While searching for natural methods to alleviating the symptoms of eating disorders, I discovered research on the effects of the ancient tradition of yoga on binge eating, bulimia, and anorexia. It’s well known that yoga’s focus on slowing down the breath has a calming effect on the mind and the entire body. What could be better when in the throes of an eating disorder--wanting to binge or compulsively exercise--than to have an instantaneous way to calm the urges?
No drugs, just your breath. Something you don’t need insurance for or an appointment to get or a prescription to fill.
A study done in 2009 by the Seattle Children’s Hospital and published in the Journal of Adolescent Health had over fifty 11-16 year olds (only four boys) in a eight week study. Half did the normal treatment for eating disorders and the half added yoga to the traditional treatment according to Maia Szalavitz of Time.com. Szalavitz said, “Fifty five percent were suffering from anorexia, 17% had bulimia and the rest had been diagnosed with 'eating disorder-not otherwise specified….'"
The yoga group did only two hours of yoga a week yet even a month after the study, the yoga group was still doing better than those that received the traditional treatment alone. It is amazing that only two hours of yoga a week had such positive results.
However, the result of the next study of binge eaters is even more encouraging. Binge eaters participated in 10-week therapy and yoga study carried out at the University of the Rockies. According to the university’s website, “…binge eating episodes drop from about five to less than two per week. The program combined an hour of yoga with a half-hour group discussion each week.”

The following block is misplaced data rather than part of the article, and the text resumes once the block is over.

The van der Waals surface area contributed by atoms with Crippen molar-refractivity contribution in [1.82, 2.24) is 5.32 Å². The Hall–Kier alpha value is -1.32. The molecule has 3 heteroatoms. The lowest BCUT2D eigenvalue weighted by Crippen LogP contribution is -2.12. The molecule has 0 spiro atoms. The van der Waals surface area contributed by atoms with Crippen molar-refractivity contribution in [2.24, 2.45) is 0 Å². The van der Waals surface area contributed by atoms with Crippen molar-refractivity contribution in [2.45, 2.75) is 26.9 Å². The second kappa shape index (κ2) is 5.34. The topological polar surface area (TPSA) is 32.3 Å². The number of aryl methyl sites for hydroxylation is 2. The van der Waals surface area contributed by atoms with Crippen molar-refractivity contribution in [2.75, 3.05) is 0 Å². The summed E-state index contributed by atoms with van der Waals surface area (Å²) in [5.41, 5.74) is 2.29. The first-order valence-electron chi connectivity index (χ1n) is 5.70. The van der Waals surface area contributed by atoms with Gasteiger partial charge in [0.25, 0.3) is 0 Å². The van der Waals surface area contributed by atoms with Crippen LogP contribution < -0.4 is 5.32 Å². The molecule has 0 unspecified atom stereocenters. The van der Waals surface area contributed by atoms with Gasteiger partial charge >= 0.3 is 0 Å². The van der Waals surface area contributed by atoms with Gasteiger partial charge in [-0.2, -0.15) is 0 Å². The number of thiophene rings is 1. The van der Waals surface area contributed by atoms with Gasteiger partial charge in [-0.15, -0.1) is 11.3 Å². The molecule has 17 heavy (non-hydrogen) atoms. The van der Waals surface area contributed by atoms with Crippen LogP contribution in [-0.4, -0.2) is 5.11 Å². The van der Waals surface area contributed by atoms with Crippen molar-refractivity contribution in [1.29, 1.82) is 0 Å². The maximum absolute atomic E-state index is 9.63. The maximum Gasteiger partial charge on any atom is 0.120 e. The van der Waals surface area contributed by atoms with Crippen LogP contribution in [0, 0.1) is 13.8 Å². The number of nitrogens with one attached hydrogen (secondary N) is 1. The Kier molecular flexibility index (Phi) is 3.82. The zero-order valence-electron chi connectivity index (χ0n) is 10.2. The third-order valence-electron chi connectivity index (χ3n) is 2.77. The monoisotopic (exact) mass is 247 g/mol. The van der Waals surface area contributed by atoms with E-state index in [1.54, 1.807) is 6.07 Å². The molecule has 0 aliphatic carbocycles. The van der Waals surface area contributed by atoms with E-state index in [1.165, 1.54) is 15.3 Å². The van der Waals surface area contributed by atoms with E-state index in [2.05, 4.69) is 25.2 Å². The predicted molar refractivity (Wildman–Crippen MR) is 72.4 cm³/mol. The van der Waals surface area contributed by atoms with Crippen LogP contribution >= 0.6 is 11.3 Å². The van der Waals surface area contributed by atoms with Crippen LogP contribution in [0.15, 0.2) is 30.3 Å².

Lead researcher of the study, Deborah Patz Clarke said, “Yoga also raises awareness of and responsiveness to the body, which makes it an ideal modality for helping treat psychological disorders that take the body hostage, such as eating disorders or substance addictions.” Only one hour a week, imagine if all eating disordered victims practiced yoga daily.
I contacted long time yoga instructor and therapist Heather Jassy to see what she thought. Ms Jassy said, “The meaning of the word yoga is union…unity between mind and body, body and breath---harmony--through careful attention to ones thoughts and physical sensations. By slowing down and paying attention to our needs, we learn what those needs actually are. The most helpful aspect of yoga for those with eating disorders is that the focus in yoga is on what the body can 'do' instead of 'how it looks.'" Amen!
Of course more research needs to be done. No one is claiming that yoga is a cure for eating disorders, but it is certainly a tool to relieve some of the negative symptoms. And that is good news.
Heather Jassy is creator of the Reframe Productivity System and her current position is Director of Member Experience at Lockerz.com
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